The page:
Northern Ireland

Northern Ireland

Northern Ireland as a political entity is less than a century old, but has roots back to Norman times. Chris Paton explores its history and how to research your roots there

Header Image: The Giant’s Causeway, a volcanic rock formation in County Antrim and Northern Ireland’s most popular tourist attraction Petr Brož

Chris Paton, Specialist in Scotland and Ireland Family History

Chris Paton

Specialist in Scotland and Ireland Family History

The modern state of Northern Ireland has existed as a part of the United Kingdom since May 1921, and yet the six counties that form the country have in fact been members for considerably longer, with the whole of Ireland having previously joined the UK in 1801. The influence of Britain in Ireland goes back to Norman times, but it was from the early 1600s that waves of Scots and English people were physically settled by the British Crown in the north of the island, in an effort to pacify the region towards Crown influence. The most significant factor from this ‘plantation’ was that these new colonists were followers of Britain’s Protestant reformed religions, while the majority of the island’s population, as to this day, adhered strongly to the Roman Catholic faith.

Following the political and sectarian turmoil within the country between 1916 and 1921 (which included the Easter Rising in Dublin and the Anglo-Irish War), an imperfect solution was found by partitioning the island into two new states. Northern Ireland was founded with a predominantly Protestant-based population, and in the south the Irish Free State was largely Catholic, later to become a fully fledged republic. It should be noted that as well as Ireland being divided, so too was the historic province of Ulster – counties Antrim, Down, Armagh, Tyrone, Fermanagh and Londonderry remained within the British union, while counties Donegal, Monaghan and Cavan were included within the southern state.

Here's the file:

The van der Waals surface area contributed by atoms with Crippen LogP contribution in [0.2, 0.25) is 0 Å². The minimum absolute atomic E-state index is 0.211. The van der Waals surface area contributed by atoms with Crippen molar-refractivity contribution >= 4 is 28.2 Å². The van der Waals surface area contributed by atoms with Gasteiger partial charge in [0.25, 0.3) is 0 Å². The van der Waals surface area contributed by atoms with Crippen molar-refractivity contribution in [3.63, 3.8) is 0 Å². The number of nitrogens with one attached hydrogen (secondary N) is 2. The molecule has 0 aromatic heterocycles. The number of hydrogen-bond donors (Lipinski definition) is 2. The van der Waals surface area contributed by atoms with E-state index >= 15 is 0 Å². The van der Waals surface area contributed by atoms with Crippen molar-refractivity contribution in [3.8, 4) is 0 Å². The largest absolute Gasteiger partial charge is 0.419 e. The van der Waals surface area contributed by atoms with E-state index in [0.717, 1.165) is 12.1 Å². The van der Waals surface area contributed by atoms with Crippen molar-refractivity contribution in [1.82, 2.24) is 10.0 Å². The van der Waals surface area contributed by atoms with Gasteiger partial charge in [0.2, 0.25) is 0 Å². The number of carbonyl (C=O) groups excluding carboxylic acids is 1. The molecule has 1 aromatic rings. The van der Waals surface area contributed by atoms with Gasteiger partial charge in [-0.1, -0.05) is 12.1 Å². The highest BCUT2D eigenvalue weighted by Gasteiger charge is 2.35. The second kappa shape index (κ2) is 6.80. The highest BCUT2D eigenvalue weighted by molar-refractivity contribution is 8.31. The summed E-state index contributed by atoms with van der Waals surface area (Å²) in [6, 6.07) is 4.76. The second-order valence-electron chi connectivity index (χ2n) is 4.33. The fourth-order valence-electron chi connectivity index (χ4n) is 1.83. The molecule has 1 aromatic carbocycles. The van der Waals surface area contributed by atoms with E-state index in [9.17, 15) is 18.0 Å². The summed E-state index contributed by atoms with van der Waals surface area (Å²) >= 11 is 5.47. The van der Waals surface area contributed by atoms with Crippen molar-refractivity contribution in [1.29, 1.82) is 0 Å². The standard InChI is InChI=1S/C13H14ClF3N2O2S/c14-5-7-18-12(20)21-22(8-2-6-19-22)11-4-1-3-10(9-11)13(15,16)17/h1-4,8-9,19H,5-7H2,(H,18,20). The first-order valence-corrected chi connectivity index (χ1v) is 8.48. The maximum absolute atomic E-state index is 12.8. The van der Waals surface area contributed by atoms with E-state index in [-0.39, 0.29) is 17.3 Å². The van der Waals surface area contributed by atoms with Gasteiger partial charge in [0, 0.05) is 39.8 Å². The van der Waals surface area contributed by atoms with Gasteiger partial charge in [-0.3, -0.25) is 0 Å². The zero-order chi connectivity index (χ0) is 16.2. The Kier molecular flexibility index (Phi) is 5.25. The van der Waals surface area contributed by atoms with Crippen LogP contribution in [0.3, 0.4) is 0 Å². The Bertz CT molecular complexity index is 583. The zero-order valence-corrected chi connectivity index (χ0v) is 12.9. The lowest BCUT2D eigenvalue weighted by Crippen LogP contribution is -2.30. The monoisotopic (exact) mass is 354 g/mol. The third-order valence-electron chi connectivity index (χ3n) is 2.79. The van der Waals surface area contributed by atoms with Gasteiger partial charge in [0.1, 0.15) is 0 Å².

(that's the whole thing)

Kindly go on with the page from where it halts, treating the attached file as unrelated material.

Belfast City Hall
Belfast City Hall, built in 1898 in recognition of Belfast’s industrial expansion (particularly in linen, rope-making, shipbuilding and engineering) and on the site of a former linen exchange

Lost records
For family historians this divided history provides some interesting challenges, none more so than overcoming the destruction of a significant proportion of the island’s official records in Dublin during the south’s subsequent civil war in 1922, by a faction of the IRA which did not agree with partition. In the years following this act of vandalism, many good people on both sides of the Irish border have retrieved much of the genealogical information lost from copies of records that were preserved through chance, or through materials fortunately not held at the Public Record Office when it was destroyed. Nevertheless, despite a great deal of information being still lost forever, where there is the will to get through a particular brick wall, very often there may still be a way.

Arthur Square
Arthur Square, with the Spirit of Belfast sculpture VisitBritain/Britain on View

Online records
Prior to May 1921, the administrative centre for Ireland was based in Dublin, but following the island’s division, Belfast became the capital of the north. This means that for Northern Irish research you will often have to consult resources in both cities, as well as from more localised holdings. As with any genealogy research, it all starts with the vital records of births, marriages and deaths. At the present moment there are no online indexes for these events from 1922 onwards, but prior to this indexes to the records of civil registration can be found on the internet through sites such as FamilySearch ( State-based registration commenced in April 1845, but only for non-Roman Catholic based church marriages, or through civil marriages performed by a registrar (which could include Roman Catholics). It was not until January 1864 that civil records for all births, death and marriages (for all denominations) were gathered by the General Register Office (GRO) in Dublin.